Rainforests are home to millions of plants and animals and are found circling the globe along the equator. Many of us have never been to a rainforest and instead live thousands of miles away from them. Because we are not inhabitants of these dense, tropical forests, it is easy to forget that the rainforests provide the people of the world with a bounty of fruits, vegetables and other products. From basic nutritional value to lifesaving medicinal qualities, it is easy to see how important the plants and food products of the rainforest are to the people of the world.
The produce section at the grocery store is filled largely with products that come from the rainforest. According to the Rainforest Alliance, it is the rainforest that "regularly saves our global food supply by offering new, disease-resistant crops." Common fruits include oranges, pineapple, avocado, coconut, lemons, bananas, grapefruit, guava, and tomatoes. Common vegetables found in the rainforest are corn, sweet potatoes, okra, peppers and winter squash.
No matter what kind of food you are in the mood for, it is quite likely to be seasoned with spices found in the rainforest. Common flavors include allspice, black pepper (whole and ground), cardamom, cayenne (red pepper), chili pepper, cinnamon, cloves, ginger, nutmeg, paprika and tumeric. The rainforest is also home to chocolate and vanilla. Many of these spices can be found in other parts of the world now, but the rainforest is one of the originating sources as well as one of the largest suppliers.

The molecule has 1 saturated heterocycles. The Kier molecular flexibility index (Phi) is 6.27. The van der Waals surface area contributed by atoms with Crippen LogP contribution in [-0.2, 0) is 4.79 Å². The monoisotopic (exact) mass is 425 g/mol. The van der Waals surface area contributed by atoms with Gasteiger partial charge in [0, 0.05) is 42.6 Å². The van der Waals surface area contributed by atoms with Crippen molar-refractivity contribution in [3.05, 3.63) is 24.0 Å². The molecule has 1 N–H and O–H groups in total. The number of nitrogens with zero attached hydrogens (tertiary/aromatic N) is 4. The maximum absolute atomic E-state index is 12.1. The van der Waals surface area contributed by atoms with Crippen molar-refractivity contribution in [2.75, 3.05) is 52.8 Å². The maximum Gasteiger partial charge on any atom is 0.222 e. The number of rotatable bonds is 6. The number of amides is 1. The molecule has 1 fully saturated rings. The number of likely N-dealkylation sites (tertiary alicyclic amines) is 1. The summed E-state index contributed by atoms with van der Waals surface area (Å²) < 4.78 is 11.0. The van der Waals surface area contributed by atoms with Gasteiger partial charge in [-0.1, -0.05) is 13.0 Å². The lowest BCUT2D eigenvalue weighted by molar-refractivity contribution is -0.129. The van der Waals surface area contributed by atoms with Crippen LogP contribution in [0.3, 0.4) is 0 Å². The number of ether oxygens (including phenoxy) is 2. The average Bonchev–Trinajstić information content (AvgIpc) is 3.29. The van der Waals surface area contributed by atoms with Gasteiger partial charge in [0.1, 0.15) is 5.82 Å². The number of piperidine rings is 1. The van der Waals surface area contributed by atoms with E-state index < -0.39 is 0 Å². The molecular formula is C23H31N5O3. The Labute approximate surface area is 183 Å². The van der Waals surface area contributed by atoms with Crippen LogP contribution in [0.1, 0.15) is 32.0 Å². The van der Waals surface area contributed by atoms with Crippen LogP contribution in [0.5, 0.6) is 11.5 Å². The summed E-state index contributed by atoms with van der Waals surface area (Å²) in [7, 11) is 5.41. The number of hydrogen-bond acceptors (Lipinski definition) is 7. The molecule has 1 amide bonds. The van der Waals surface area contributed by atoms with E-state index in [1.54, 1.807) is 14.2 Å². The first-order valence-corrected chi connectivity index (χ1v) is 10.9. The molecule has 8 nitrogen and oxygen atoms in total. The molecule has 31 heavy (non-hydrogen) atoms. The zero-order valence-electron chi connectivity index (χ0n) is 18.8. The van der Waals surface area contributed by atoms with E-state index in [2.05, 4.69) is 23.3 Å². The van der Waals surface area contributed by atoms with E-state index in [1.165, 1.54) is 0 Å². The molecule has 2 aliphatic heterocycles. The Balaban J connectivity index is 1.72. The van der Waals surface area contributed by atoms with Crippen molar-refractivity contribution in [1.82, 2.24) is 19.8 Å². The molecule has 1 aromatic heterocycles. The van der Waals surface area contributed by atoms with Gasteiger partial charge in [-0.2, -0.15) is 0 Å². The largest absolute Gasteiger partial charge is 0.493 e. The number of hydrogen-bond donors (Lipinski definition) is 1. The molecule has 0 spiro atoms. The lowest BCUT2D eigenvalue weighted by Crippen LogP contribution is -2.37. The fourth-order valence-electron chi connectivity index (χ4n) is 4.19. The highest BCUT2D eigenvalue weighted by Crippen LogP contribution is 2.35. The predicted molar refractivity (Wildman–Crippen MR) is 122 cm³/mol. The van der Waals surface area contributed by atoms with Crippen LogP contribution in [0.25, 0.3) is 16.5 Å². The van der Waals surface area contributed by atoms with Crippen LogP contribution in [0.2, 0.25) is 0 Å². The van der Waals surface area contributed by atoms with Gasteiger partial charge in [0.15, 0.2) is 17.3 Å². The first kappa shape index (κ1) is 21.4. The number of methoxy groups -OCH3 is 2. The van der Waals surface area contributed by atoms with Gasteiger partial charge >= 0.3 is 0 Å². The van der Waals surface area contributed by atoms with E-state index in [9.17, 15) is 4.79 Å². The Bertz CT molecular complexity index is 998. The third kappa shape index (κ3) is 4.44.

The rainforest offers an abundance of those wonderful snack products we know as nuts. Most commonly found in the rainforest are brazil nuts, cashews, peanuts, and macadamia nuts. The rainforest provides countless other forms of food products as well. Some of the most popular items are coffee, tea, fish, sugar, beans, grains, and oils.
You can find more than 60 percent of the world's plant species in the rainforest. Some commonly known plants that you may also find in people's homes are poinsettia (the red Christmas flower), bromeliads (related to pineapple- look like the green stem on top of the pineapple, but bromeliads are usually red or pink in color), orchids, begonias, ferns, African violets and Venus flytraps.
As of January 2011, according to Rain-tree.com, the rainforest provides sources for 25 percent of all medicines. Of the plants found to have anti-cancer properties, 70 percent of them are only found in the rainforest. The Madagascar Periwinkle was once found in the rainforest but is now extinct in the wild because of deforestation. This plant increased the survival rate for children with Leukemia from 20 to 80 percent.